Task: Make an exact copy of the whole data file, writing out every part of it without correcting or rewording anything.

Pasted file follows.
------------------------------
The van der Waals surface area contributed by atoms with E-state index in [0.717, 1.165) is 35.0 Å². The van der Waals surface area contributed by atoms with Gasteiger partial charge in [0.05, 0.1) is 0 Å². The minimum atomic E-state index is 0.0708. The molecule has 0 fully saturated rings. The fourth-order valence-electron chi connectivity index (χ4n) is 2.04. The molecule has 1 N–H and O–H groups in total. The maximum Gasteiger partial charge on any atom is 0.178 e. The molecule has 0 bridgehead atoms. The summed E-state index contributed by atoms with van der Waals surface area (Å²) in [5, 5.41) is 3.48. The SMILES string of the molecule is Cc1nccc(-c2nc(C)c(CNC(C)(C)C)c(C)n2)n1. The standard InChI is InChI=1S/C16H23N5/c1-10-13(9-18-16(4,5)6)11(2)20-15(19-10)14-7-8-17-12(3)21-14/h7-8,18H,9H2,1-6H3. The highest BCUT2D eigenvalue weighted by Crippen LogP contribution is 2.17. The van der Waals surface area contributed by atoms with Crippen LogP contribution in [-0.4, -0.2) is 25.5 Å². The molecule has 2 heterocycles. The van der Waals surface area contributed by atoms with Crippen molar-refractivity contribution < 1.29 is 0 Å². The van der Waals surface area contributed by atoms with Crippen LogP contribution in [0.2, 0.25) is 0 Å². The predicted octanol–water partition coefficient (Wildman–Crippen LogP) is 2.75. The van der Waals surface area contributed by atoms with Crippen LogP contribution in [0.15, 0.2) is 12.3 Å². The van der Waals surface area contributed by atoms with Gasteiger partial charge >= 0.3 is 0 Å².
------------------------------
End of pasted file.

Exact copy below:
The van der Waals surface area contributed by atoms with E-state index in [0.717, 1.165) is 35.0 Å². The van der Waals surface area contributed by atoms with Gasteiger partial charge in [0.05, 0.1) is 0 Å². The minimum atomic E-state index is 0.0708. The molecule has 0 fully saturated rings. The fourth-order valence-electron chi connectivity index (χ4n) is 2.04. The molecule has 1 N–H and O–H groups in total. The maximum Gasteiger partial charge on any atom is 0.178 e. The molecule has 0 bridgehead atoms. The summed E-state index contributed by atoms with van der Waals surface area (Å²) in [5, 5.41) is 3.48. The SMILES string of the molecule is Cc1nccc(-c2nc(C)c(CNC(C)(C)C)c(C)n2)n1. The standard InChI is InChI=1S/C16H23N5/c1-10-13(9-18-16(4,5)6)11(2)20-15(19-10)14-7-8-17-12(3)21-14/h7-8,18H,9H2,1-6H3. The highest BCUT2D eigenvalue weighted by Crippen LogP contribution is 2.17. The van der Waals surface area contributed by atoms with Crippen LogP contribution in [-0.4, -0.2) is 25.5 Å². The molecule has 2 heterocycles. The van der Waals surface area contributed by atoms with Crippen molar-refractivity contribution < 1.29 is 0 Å². The van der Waals surface area contributed by atoms with Crippen LogP contribution in [0.2, 0.25) is 0 Å². The predicted octanol–water partition coefficient (Wildman–Crippen LogP) is 2.75. The van der Waals surface area contributed by atoms with Crippen LogP contribution in [0.15, 0.2) is 12.3 Å². The van der Waals surface area contributed by atoms with Gasteiger partial charge >= 0.3 is 0 Å².